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Nevada college presidents pitch money needs to Legislature

Updated April 14, 2017 - 11:22 pm

UNLV President Len Jessup asked lawmakers Friday for $4 million to plan a new building for the school’s engineering program.

He said the hope would be to expand efforts in biomedical engineering, and he sees future partnerships with UNLV’s new medical school.

“There’s great power in that for the state,” Jessup said.

However, state Senate Assistant Minority Leader Ben Kieckhefer, R-Reno, said he believes the state should not have to contribute dollars to universities for planning.

Jessup’s request for what he called the university’s fastest-growing program came during the same legislative committee meeting where University of Nevada, Reno President Mark Johnson asked for $41 million to ensure its proposed engineering building is a reality.

“If we do not get this … the donors are allowed to walk away,” Johnson said, adding that 93 percent of the donor money has been identified.

The estimated total for the UNR project — which would provide research laboratories, computer and instructional labs, offices and a 200-seat classroom — is nearly $85 million, with $43 million coming from university and donor funds.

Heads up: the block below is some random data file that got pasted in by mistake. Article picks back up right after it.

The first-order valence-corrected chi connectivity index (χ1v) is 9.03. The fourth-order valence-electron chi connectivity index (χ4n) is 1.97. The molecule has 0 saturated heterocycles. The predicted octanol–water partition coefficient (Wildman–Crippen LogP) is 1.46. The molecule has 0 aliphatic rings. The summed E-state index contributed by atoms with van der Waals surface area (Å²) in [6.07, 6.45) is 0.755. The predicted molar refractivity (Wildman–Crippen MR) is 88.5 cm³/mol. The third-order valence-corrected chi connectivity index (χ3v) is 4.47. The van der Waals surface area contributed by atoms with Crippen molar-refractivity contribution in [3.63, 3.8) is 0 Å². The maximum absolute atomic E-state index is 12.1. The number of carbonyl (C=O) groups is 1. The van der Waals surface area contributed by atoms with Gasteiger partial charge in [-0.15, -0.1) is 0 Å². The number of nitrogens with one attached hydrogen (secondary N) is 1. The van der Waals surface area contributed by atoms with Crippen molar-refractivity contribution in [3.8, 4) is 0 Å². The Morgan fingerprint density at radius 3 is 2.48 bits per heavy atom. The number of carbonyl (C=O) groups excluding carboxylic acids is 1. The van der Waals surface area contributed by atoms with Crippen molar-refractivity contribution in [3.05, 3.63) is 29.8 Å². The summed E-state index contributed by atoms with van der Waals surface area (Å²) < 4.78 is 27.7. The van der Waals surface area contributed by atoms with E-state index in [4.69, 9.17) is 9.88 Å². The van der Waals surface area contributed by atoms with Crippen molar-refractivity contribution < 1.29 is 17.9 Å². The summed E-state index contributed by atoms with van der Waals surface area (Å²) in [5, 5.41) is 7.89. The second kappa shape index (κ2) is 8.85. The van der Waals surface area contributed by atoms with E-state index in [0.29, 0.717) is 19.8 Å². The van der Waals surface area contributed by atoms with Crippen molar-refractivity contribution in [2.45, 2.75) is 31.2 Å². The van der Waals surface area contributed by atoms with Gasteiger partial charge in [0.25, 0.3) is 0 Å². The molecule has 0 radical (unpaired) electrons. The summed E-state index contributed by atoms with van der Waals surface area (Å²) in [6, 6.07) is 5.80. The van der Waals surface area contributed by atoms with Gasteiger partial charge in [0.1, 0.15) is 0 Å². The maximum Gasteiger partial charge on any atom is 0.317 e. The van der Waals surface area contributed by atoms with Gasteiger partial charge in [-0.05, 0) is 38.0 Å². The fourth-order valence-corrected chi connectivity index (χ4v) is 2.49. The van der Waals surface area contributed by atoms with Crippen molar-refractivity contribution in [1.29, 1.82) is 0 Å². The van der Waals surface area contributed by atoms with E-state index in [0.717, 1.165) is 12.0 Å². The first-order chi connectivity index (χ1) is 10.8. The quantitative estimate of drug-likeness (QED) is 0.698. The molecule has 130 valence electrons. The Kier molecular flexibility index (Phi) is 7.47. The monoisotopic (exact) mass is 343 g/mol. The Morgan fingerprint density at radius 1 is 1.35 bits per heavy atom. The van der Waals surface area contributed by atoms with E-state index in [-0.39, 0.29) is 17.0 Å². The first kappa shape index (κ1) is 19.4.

Johnson said student fees will be allocated to the project, but fees will not increase. He added that the project is a “priority” for the university, as engineering is the fastest-growing program at UNR, too.

The difference between the two is that UNR’s project was part of the governor’s proposed budget. If funded, construction would begin in October 2018, with projected completion in June 2020.

“We need the growth capacity,” Johnson said.

Jessup expressed similar sentiments for his proposal, citing 2,600 students in UNLV’s engineering program. “If we had room for them, we’d channel more there,” he said, adding that the program averages $10 million annually in federal grant funding.

Lawmakers also heard support for a new health sciences building to be jointly used by the College of Southern Nevada and Nevada State College. NSC President Bart Patterson also requested more than $3 million in planning money for a new education building, citing the goal to reduce the teacher shortage.

Patterson said the last time NSC received state funding for a building was in 2008; for CSN, it was 2007.

Contact Natalie Bruzda at nbruzda@reviewjournal.com or 702-477-3897. Follow @NatalieBruzda on Twitter.

 

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